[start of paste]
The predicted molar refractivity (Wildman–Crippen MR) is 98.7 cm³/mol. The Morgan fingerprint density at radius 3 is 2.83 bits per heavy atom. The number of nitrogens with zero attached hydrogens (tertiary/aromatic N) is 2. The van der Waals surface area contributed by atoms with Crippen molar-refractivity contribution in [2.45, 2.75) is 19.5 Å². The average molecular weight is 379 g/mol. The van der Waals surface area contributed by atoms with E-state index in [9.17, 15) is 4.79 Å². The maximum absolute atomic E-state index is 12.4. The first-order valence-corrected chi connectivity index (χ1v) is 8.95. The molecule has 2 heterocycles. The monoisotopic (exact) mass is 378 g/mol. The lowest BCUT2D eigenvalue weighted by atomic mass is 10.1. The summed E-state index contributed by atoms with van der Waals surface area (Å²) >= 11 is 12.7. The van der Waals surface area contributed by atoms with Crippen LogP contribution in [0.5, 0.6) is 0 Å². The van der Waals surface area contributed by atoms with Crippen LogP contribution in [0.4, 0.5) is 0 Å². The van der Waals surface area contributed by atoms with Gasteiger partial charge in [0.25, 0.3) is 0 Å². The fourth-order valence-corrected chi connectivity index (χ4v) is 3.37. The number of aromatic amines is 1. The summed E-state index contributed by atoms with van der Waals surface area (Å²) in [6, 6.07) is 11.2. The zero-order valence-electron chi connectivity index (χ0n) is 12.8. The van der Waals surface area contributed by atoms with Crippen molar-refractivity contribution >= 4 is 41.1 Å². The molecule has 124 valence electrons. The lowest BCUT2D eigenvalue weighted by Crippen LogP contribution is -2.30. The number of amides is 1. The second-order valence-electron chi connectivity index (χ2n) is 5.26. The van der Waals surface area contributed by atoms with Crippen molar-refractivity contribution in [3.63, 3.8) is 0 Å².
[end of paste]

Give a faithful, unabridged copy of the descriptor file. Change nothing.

The predicted molar refractivity (Wildman–Crippen MR) is 98.7 cm³/mol. The Morgan fingerprint density at radius 3 is 2.83 bits per heavy atom. The number of nitrogens with zero attached hydrogens (tertiary/aromatic N) is 2. The van der Waals surface area contributed by atoms with Crippen molar-refractivity contribution in [2.45, 2.75) is 19.5 Å². The average molecular weight is 379 g/mol. The van der Waals surface area contributed by atoms with E-state index in [9.17, 15) is 4.79 Å². The maximum absolute atomic E-state index is 12.4. The first-order valence-corrected chi connectivity index (χ1v) is 8.95. The molecule has 2 heterocycles. The monoisotopic (exact) mass is 378 g/mol. The lowest BCUT2D eigenvalue weighted by atomic mass is 10.1. The summed E-state index contributed by atoms with van der Waals surface area (Å²) >= 11 is 12.7. The van der Waals surface area contributed by atoms with Crippen LogP contribution in [0.5, 0.6) is 0 Å². The van der Waals surface area contributed by atoms with Crippen LogP contribution in [0.4, 0.5) is 0 Å². The van der Waals surface area contributed by atoms with Gasteiger partial charge in [0.25, 0.3) is 0 Å². The fourth-order valence-corrected chi connectivity index (χ4v) is 3.37. The number of aromatic amines is 1. The summed E-state index contributed by atoms with van der Waals surface area (Å²) in [6, 6.07) is 11.2. The zero-order valence-electron chi connectivity index (χ0n) is 12.8. The van der Waals surface area contributed by atoms with Crippen molar-refractivity contribution >= 4 is 41.1 Å². The molecule has 124 valence electrons. The lowest BCUT2D eigenvalue weighted by Crippen LogP contribution is -2.30. The number of amides is 1. The second-order valence-electron chi connectivity index (χ2n) is 5.26. The van der Waals surface area contributed by atoms with Crippen molar-refractivity contribution in [3.63, 3.8) is 0 Å².